ECF started as the eCampaigning Forum event in Oxford in 2002. The purpose of the event is to connect, share and learn together with campaigning practitioners, innovators and activists. The open agenda makes it easy to connect, share and discover ideas and effective strategies with peers.
Organised by FairSay (Duane Raymond) ECF evolved into a dynamic and very active global community that has grown to +2700 members. Amongst them you can find the most influential people working in digital to support charities, non-profits, campaigning organisations, unions and activist groups.
The annual global conference is still in Oxford and recently celebrated its 10th anniversary. Since 2010 more onion and FairSay have partnered up to organise eCampaigning Forum Europe. The Oxford event has grown so rapidly that we decided to turn ECF Europe into a more relaxed event with a smaller number of participants in an inspiring venue, far away from the buzz of the cities.
In 2016 we will organise our 6th ECF Europe.
What do you find the most valuable time at events (excluding the eCampaigning Forum)?
Is it listening to speakers? Watching panel discussions? Talking with others in the breaks/meals? For most people, the breaks and meals are the most useful part of most events because we get to talk to our peers about real issues we face. What if events were organised as a series of semi-structured ‘breaks’ and with few/no speakers? What you’d have is an innovative form of gathering called Open Space.
Open Space is a well established (30+ year old) methodology for facilitating people to get the most out of coming together. It has been successfully run for only a few people or for thousands. Duane Raymond – the eCampaigning Forum event organiser, has been running events like this for over two decades. ECF Europe has followed the lead successfully.
Over the last decade, events have increasingly adopted and adapted the open space principles. You may have heard them called un-conferences or birds of feather sessions. It works best when the other people in the room are peers with something to give as well as get. That is why we ask you to ‘apply’, and not to ‘register’: so that only those with something to share are actually accepted.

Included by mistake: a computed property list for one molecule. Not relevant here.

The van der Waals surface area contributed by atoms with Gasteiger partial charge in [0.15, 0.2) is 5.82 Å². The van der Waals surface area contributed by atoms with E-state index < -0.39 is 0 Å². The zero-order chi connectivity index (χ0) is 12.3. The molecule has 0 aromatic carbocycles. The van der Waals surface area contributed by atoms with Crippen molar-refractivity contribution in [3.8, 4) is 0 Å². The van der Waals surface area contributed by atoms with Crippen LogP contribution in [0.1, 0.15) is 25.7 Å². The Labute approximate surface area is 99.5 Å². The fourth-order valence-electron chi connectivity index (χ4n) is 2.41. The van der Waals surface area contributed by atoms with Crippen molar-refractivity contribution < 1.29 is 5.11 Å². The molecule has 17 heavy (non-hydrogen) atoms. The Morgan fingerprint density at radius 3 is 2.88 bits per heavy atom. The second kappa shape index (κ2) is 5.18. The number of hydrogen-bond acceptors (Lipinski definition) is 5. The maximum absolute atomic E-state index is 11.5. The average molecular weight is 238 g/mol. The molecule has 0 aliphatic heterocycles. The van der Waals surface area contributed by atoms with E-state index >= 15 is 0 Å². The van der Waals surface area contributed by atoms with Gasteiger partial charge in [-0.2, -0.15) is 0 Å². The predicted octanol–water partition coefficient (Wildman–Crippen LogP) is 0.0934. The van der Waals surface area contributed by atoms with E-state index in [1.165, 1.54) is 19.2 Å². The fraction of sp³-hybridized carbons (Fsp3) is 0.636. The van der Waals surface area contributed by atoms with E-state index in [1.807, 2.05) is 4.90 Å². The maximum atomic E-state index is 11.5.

Be prepared to be surprised: Never before and never again will this group be together.
We are social learners: we all learn best by connecting and sharing with experienced peers. Actively connecting and sharing with experienced peers stimulates success and innovation. Passively listening to speakers doesn’t. ECF focuses on convening the right people to boost fundraising success and innovation.
Thus every participant must have relevant experience to be accepted. The agenda is self-organising small-group discussions. Participants find this methodology refreshing and rewarding, enables great learning and is excellent for connecting people and ideas.
Most events tend to be large impersonal gatherings with a full agenda of speakers and a silent ‘audience’. Organisations respond by sending their new staff to get ‘trained’ and their experienced staff to ‘speak’. But these ‘factory’ events put little thought or time put into helping people connect with others who share their interests in a structured, purposeful way – only random meetings with new people and catching up with existing contacts.
The most interesting conversations are with experienced practitioners sitting beside us, actually connecting on topics of mutual interest is random and must be squeezed into breaks and lunches. Yet sustained success happens because experienced staff continually learn from peers and improve. To achieve this, an event organised on fundamentally different principles is required: one where all participants are experienced and they are the focus of the event, not the speakers.